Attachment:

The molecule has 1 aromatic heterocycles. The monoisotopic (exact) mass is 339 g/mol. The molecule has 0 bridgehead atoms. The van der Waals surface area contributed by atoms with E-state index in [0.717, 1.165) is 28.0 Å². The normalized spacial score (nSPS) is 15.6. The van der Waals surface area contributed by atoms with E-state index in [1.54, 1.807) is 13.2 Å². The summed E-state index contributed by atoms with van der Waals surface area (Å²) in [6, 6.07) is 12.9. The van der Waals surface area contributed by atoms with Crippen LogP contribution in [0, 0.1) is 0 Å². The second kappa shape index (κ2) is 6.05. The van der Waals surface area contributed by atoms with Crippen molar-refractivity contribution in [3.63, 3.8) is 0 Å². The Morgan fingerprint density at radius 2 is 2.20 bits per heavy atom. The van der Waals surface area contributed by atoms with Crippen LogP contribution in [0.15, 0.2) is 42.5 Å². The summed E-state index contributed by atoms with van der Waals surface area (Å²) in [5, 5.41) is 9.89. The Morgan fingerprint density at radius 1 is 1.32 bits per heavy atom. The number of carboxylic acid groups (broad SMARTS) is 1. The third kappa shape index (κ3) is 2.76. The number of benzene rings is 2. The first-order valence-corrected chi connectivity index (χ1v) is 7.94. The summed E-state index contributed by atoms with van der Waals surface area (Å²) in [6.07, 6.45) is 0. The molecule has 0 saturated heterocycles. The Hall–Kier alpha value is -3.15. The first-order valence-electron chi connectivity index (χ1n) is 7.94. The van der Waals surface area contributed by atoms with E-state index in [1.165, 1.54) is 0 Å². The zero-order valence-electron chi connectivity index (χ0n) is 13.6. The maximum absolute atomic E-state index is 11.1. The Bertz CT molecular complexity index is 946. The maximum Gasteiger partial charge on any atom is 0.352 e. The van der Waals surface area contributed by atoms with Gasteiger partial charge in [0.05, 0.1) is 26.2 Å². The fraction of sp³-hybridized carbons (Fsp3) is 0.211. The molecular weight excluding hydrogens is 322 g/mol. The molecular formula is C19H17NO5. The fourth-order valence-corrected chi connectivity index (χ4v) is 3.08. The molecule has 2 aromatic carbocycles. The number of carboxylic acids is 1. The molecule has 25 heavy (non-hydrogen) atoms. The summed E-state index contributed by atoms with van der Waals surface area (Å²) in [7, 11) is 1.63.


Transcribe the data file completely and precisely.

The molecule has 1 aromatic heterocycles. The monoisotopic (exact) mass is 339 g/mol. The molecule has 0 bridgehead atoms. The van der Waals surface area contributed by atoms with E-state index in [0.717, 1.165) is 28.0 Å². The normalized spacial score (nSPS) is 15.6. The van der Waals surface area contributed by atoms with E-state index in [1.54, 1.807) is 13.2 Å². The summed E-state index contributed by atoms with van der Waals surface area (Å²) in [6, 6.07) is 12.9. The van der Waals surface area contributed by atoms with Crippen LogP contribution in [0, 0.1) is 0 Å². The second kappa shape index (κ2) is 6.05. The van der Waals surface area contributed by atoms with Crippen molar-refractivity contribution in [3.63, 3.8) is 0 Å². The Morgan fingerprint density at radius 2 is 2.20 bits per heavy atom. The van der Waals surface area contributed by atoms with Crippen LogP contribution in [0.15, 0.2) is 42.5 Å². The summed E-state index contributed by atoms with van der Waals surface area (Å²) in [5, 5.41) is 9.89. The Morgan fingerprint density at radius 1 is 1.32 bits per heavy atom. The number of carboxylic acid groups (broad SMARTS) is 1. The third kappa shape index (κ3) is 2.76. The number of benzene rings is 2. The first-order valence-corrected chi connectivity index (χ1v) is 7.94. The summed E-state index contributed by atoms with van der Waals surface area (Å²) in [6.07, 6.45) is 0. The molecule has 0 saturated heterocycles. The Hall–Kier alpha value is -3.15. The first-order valence-electron chi connectivity index (χ1n) is 7.94. The van der Waals surface area contributed by atoms with E-state index in [1.165, 1.54) is 0 Å². The zero-order valence-electron chi connectivity index (χ0n) is 13.6. The maximum absolute atomic E-state index is 11.1. The Bertz CT molecular complexity index is 946. The maximum Gasteiger partial charge on any atom is 0.352 e. The van der Waals surface area contributed by atoms with Gasteiger partial charge in [0.05, 0.1) is 26.2 Å². The fraction of sp³-hybridized carbons (Fsp3) is 0.211. The molecular weight excluding hydrogens is 322 g/mol. The molecular formula is C19H17NO5. The fourth-order valence-corrected chi connectivity index (χ4v) is 3.08. The molecule has 2 aromatic carbocycles. The number of carboxylic acids is 1. The molecule has 25 heavy (non-hydrogen) atoms. The summed E-state index contributed by atoms with van der Waals surface area (Å²) in [7, 11) is 1.63.